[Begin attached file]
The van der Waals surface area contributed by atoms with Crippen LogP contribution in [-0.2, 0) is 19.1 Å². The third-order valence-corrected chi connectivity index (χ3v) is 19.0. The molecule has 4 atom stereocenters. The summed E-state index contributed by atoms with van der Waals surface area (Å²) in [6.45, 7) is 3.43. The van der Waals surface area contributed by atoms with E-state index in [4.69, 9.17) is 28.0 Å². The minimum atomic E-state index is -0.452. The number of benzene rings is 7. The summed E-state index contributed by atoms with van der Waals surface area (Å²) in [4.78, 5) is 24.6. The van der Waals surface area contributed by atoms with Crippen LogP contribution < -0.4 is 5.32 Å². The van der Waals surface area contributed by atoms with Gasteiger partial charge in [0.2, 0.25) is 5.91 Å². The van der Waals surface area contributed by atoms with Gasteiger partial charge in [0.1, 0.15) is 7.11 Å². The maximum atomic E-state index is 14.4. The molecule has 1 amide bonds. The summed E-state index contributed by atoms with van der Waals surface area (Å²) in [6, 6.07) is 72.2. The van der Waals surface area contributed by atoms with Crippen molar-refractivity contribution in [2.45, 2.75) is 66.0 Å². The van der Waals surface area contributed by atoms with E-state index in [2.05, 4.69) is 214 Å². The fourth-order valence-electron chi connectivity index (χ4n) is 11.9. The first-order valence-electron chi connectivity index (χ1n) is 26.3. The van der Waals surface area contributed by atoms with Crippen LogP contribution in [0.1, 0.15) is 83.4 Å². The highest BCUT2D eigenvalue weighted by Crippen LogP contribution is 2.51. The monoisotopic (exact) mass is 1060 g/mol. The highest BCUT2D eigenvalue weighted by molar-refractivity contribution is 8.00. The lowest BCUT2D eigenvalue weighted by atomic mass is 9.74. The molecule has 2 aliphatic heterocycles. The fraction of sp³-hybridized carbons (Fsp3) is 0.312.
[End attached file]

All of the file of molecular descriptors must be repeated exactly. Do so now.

The van der Waals surface area contributed by atoms with Crippen LogP contribution in [-0.2, 0) is 19.1 Å². The third-order valence-corrected chi connectivity index (χ3v) is 19.0. The molecule has 4 atom stereocenters. The summed E-state index contributed by atoms with van der Waals surface area (Å²) in [6.45, 7) is 3.43. The van der Waals surface area contributed by atoms with E-state index in [4.69, 9.17) is 28.0 Å². The minimum atomic E-state index is -0.452. The number of benzene rings is 7. The summed E-state index contributed by atoms with van der Waals surface area (Å²) in [4.78, 5) is 24.6. The van der Waals surface area contributed by atoms with Crippen LogP contribution < -0.4 is 5.32 Å². The van der Waals surface area contributed by atoms with Gasteiger partial charge in [0.2, 0.25) is 5.91 Å². The van der Waals surface area contributed by atoms with Gasteiger partial charge in [0.1, 0.15) is 7.11 Å². The maximum atomic E-state index is 14.4. The molecule has 1 amide bonds. The summed E-state index contributed by atoms with van der Waals surface area (Å²) in [6, 6.07) is 72.2. The van der Waals surface area contributed by atoms with Crippen molar-refractivity contribution in [2.45, 2.75) is 66.0 Å². The van der Waals surface area contributed by atoms with E-state index in [2.05, 4.69) is 214 Å². The fourth-order valence-electron chi connectivity index (χ4n) is 11.9. The first-order valence-electron chi connectivity index (χ1n) is 26.3. The van der Waals surface area contributed by atoms with Crippen LogP contribution in [0.1, 0.15) is 83.4 Å². The highest BCUT2D eigenvalue weighted by Crippen LogP contribution is 2.51. The monoisotopic (exact) mass is 1060 g/mol. The highest BCUT2D eigenvalue weighted by molar-refractivity contribution is 8.00. The lowest BCUT2D eigenvalue weighted by atomic mass is 9.74. The molecule has 2 aliphatic heterocycles. The fraction of sp³-hybridized carbons (Fsp3) is 0.312.